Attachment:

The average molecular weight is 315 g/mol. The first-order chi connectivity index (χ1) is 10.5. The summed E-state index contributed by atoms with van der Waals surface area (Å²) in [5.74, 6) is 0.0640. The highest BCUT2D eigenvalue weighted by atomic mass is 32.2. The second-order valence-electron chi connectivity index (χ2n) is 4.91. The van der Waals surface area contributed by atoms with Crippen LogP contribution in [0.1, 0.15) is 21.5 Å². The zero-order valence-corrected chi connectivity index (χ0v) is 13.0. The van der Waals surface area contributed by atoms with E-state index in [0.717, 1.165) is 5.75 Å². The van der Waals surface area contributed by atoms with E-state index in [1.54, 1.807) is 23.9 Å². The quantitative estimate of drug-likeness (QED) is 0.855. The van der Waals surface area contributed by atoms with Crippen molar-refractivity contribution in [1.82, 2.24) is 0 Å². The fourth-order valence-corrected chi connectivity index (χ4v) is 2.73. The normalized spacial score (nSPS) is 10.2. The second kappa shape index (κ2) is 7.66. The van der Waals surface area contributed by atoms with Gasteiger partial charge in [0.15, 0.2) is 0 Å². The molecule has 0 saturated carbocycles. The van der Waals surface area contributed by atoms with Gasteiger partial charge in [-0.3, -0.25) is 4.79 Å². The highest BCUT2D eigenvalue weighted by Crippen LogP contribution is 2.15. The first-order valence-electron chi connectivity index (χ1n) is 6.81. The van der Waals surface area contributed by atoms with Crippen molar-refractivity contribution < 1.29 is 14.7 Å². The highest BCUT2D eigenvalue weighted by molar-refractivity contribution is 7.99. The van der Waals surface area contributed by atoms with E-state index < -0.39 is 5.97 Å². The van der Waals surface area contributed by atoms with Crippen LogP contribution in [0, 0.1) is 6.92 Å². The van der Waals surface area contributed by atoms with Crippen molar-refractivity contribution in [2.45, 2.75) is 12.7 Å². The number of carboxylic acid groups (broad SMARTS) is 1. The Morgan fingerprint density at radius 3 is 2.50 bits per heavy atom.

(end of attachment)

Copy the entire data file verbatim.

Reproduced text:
The average molecular weight is 315 g/mol. The first-order chi connectivity index (χ1) is 10.5. The summed E-state index contributed by atoms with van der Waals surface area (Å²) in [5.74, 6) is 0.0640. The highest BCUT2D eigenvalue weighted by atomic mass is 32.2. The second-order valence-electron chi connectivity index (χ2n) is 4.91. The van der Waals surface area contributed by atoms with Crippen LogP contribution in [0.1, 0.15) is 21.5 Å². The zero-order valence-corrected chi connectivity index (χ0v) is 13.0. The van der Waals surface area contributed by atoms with E-state index in [0.717, 1.165) is 5.75 Å². The van der Waals surface area contributed by atoms with E-state index in [1.54, 1.807) is 23.9 Å². The quantitative estimate of drug-likeness (QED) is 0.855. The van der Waals surface area contributed by atoms with Crippen molar-refractivity contribution in [1.82, 2.24) is 0 Å². The fourth-order valence-corrected chi connectivity index (χ4v) is 2.73. The normalized spacial score (nSPS) is 10.2. The second kappa shape index (κ2) is 7.66. The van der Waals surface area contributed by atoms with Gasteiger partial charge in [0.15, 0.2) is 0 Å². The molecule has 0 saturated carbocycles. The van der Waals surface area contributed by atoms with Gasteiger partial charge in [-0.3, -0.25) is 4.79 Å². The highest BCUT2D eigenvalue weighted by Crippen LogP contribution is 2.15. The first-order valence-electron chi connectivity index (χ1n) is 6.81. The van der Waals surface area contributed by atoms with Crippen molar-refractivity contribution < 1.29 is 14.7 Å². The highest BCUT2D eigenvalue weighted by molar-refractivity contribution is 7.99. The van der Waals surface area contributed by atoms with E-state index < -0.39 is 5.97 Å². The van der Waals surface area contributed by atoms with Crippen LogP contribution in [0, 0.1) is 6.92 Å². The van der Waals surface area contributed by atoms with Crippen molar-refractivity contribution in [2.45, 2.75) is 12.7 Å². The number of carboxylic acid groups (broad SMARTS) is 1. The Morgan fingerprint density at radius 3 is 2.50 bits per heavy atom.